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Ranked: India’s emergency opening options in the absence of Mayank Agarwal

India opening England
Aadya Sharma by Aadya Sharma
@Aadya_Wisden 4 minute read

Mayank Agarwal‘s chance to reclaim his spot as Test opener came to a sudden halt following an injury during practice, renewing the debate on India’s opening combination two nights ahead of the first Test.

Mayank copped a blow after being hit by a Mohammed Siraj bouncer on his helmet in a practice session on Monday, and showed signs of concussion, requiring immediate monitoring from the medical staff. He became the second frontline opener to miss out, after Shubman Gill was sidelined from the series following a leg injury.

A look at the options in front of the team for the Trent Bridge Test, ranked by partner Rohit Sharma, the other first-choice opener.


KL Rahul

A frontrunner to fill in the role on two counts: he has extensive experience of facing the new ball, having opened in Australia, South Africa, West Indies and England, and he looks to be in form. In the tour game, he scored an unbeaten 101 to put forth a strong statement, but the innings came at No.5, and he hasn’t opened for India in the last two years. All in all, he looks like the strongest candidate from the available options.

Hanuma Vihari

If a player deserves a spot based on their last outing in Test colours, it’s Vihari. His once-in-a-lifetime knock against Australia was built on resilience and patience in Sydney, traits that would form the gist of an opener’s role in England. In the past, Vihari has stepped up as a makeshift opener, facing a combined 111 balls across two innings in Australia two seasons ago. In terms of pure skill, Vihari is a reliable option, and also carries the additional advantage of playing County cricket in England in the past few months.

Abhimanyu Easwaran

As a proper specialist opener in the squad, Easwaran should be the logical choice to fill in for injury. However, the lack of experience works against him – being part of the reserves list, he falls below the pecking order when it comes to existing options in the squad. If given a chance, it would be a much-deserved reward for the technically proficient batsman, averaging 43.17 in first-class cricket. Ahead of the opening Test, Easwaran went through the ordeal of isolation, after being in close contact with Dayanand Garani, who tested positive for Covid-19, but is now fit and available for selection.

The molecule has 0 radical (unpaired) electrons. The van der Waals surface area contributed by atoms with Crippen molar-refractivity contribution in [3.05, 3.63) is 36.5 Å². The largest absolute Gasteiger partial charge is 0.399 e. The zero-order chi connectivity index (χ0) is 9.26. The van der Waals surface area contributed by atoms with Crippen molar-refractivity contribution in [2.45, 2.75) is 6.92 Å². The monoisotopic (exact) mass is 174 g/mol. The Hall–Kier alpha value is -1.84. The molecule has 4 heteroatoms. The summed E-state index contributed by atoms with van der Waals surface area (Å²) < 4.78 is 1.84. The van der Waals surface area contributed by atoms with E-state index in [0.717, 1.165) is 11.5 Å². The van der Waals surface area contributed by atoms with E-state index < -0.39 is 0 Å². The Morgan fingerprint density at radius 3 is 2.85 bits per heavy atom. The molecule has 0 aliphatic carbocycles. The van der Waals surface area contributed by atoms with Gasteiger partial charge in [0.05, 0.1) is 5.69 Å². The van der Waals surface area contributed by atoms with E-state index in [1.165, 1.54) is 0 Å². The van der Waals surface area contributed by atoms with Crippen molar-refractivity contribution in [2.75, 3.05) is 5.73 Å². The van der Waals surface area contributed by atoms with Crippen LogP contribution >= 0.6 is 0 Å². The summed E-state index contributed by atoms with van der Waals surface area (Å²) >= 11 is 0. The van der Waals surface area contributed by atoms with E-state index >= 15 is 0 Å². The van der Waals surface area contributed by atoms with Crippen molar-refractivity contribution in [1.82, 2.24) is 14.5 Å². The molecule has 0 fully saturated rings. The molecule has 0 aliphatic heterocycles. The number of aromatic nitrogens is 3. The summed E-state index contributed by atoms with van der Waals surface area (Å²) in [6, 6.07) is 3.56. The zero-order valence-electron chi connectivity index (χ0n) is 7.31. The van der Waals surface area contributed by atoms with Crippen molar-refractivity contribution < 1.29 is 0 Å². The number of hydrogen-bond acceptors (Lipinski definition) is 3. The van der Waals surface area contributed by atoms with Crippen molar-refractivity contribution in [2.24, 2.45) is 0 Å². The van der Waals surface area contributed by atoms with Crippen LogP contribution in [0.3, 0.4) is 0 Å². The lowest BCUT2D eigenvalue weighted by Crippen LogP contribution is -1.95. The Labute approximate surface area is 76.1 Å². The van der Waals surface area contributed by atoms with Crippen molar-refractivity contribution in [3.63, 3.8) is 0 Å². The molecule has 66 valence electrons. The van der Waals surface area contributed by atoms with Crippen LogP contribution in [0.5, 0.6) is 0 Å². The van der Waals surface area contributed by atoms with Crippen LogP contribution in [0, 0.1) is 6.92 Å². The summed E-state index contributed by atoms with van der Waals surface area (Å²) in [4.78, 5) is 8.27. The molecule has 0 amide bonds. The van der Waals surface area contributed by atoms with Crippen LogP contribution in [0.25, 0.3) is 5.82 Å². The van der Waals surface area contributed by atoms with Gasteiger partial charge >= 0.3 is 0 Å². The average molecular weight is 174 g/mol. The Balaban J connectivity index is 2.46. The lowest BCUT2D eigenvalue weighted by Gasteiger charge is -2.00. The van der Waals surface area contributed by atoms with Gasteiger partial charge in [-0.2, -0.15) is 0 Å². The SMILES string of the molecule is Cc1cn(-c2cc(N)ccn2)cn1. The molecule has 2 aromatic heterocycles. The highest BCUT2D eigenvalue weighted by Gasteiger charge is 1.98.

Cheteshwar Pujara

Pujara would be higher up the list before Monday’s pre-match presser featuring Ajinkya Rahane, but the vice-captain emphatically stated that Pujara was India’s No.3 batsman when asked about the possibility of him opening. Pujara has stepped up to the opener’s role in the past, scoring an unbeaten 145 in Sri Lanka the last time he took up the spot, but that was six years ago. Any which way, being a No.3 batsman, Pujara is well-versed with the challenges of facing the new ball, even though India would want to not create further complications by displacing their rock from his usual spot.

Out of race: Prithvi Shaw

Rudely discarded after a poor showing in Australia, Prithvi Shaw worked his way back into the Indian team following a rich run of form in white-ball cricket, featuring in the ODIs and T20I series in Sri Lanka. The cycle seemed complete when he was summoned to England as an emergency replacement, but the timeline took a hit when both were deemed close contacts to Krunal Pandya, who tested positive for Covid-19 in Sri Lanka. Now, Shaw is likely to fly out to the UK the same time the first Test begins, delaying his participation in the tour.

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